Cactus Hunters | Something Gone

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Rock: Americana Rock: Roots Rock Moods: Type: Lyrical
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Something Gone

by Cactus Hunters

With "Something Gone," Cactus Hunters conjure a collection of gritty, soulful, often funny and unsettling songs that weld together elements of rock and roll, country, folk, roots, psychedelia, blues, garage, and soul music from the Americana songbook.
Genre: Rock: Americana
Release Date: 

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  Song Share Time Download
1. Arizona
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4:28 $0.99
2. Broken Down
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3:08 $0.99
3. You and Me
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3:39 $0.99
4. Church On The Hill
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3:06 $0.99
5. Marianne
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3:26 $0.99
6. Last Tango In Paris
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3:11 $0.99
7. One Way Town
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3:32 $0.99
8. Something Gone
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4:37 $0.99
9. Mexico
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3:38 $0.99
10. Beautiful Sadness
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4:15 $0.99
11. Waiting On The Moon
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4:35 $0.99
Available as MP3, MP3 320, and FLAC files.


Album Notes
With the release of their second album titled "Something Gone", the Cactus Hunters continue to bring a rich musical history and tradition to their music.

The core of the Cactus Hunters have played music together for nearly four decades. And, like the debut album, "Something Gone" is distinguished with its honest and diverse songs and songwriting as well as the emotional guitar playing and musicianship throughout. With the song writing of Lance Juckas and brothers Brad and Fred Scribner, (Levon Helm, Gavin DeGraw, Little Sammy Davis, Delbert McClinton) the Cactus Hunters conjure a collection of gritty, soulful, often funny and unsettling songs that weld together elements of rock and roll, country, folk, roots, rockabilly, blues and anything else they can pull from the great Americana songbook.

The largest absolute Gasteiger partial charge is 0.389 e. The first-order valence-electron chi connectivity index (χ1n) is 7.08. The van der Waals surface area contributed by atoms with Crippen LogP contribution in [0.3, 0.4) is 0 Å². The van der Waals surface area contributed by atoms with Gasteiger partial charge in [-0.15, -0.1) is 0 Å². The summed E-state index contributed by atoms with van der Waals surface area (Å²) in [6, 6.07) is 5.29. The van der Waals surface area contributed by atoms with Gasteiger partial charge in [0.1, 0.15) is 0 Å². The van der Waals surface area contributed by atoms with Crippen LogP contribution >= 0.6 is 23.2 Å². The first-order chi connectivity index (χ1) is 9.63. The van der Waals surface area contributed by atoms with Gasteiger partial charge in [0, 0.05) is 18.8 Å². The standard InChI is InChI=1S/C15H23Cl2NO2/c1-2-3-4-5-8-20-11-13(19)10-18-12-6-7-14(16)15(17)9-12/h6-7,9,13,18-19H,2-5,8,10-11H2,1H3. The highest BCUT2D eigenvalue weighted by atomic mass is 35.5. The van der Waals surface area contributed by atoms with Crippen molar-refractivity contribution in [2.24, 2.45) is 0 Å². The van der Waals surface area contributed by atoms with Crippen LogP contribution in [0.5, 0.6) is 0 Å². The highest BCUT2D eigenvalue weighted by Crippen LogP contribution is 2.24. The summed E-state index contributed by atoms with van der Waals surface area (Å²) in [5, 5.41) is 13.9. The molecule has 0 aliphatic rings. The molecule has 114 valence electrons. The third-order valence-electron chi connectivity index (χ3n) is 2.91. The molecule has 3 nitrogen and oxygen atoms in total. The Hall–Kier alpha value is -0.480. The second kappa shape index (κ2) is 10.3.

As the debut album had long-time friend and Woodstock music guru Professor Louie (The Band, Levon Helm, Rick Danko, Mercury Rev, Dave Brubeck) adding keyboard, accordion, and mixing. The new album has West Coast friends Max Butler (Red Meat, Chuck Prophet, Kelly Willis) on Pedal Steel and Mando Cello, Teal Collins (The Mother Truckers, Third Eye Blind) singing back-up, Mike Emerson on keyboards, and Chuck Prophet sitting in on guitar for a song.

Songs of the Cactus Hunters tell resonant stories that are testimonials to desolation, dislocation, impossible love, resilience, and while always trying hard to avoid it--transcendence.

Throughout North America, the Cactus Hunters have received critical acclaim and have been generously embraced by a wide variety of radio stations ranging from commercial and progressive country to alternative college radio. And, thanks in part to word of mouth and devoted DJs and fans, the Cactus Hunters popularity has grown with their fan-base in Europe and Japan with little promotion. The debut album "Cactus Hunters" charted on the AMA, FAR, and Roots Rock charts.


to write a review

Owen Scott

Well written songs, very nice understated guitar
This is the second Cactus Hunters I have purchased, and very well done, as was the first. The songs are well written, and it's clear that Mr. Juckas is as much a poet as he is a musician. The guitar work by Fred Scribner is understated and very nice. I say "understated" because I used to listen to Mr. Scribner about twenty-five years ago in the Hudson Valley and he was a brilliant guitarist even then. On this album he lays back and allows Lance's excellent stories to be told, but with measured and supportive accompaniment. As we might have said many years ago, the guitar work is "tasty". Great job, guys ...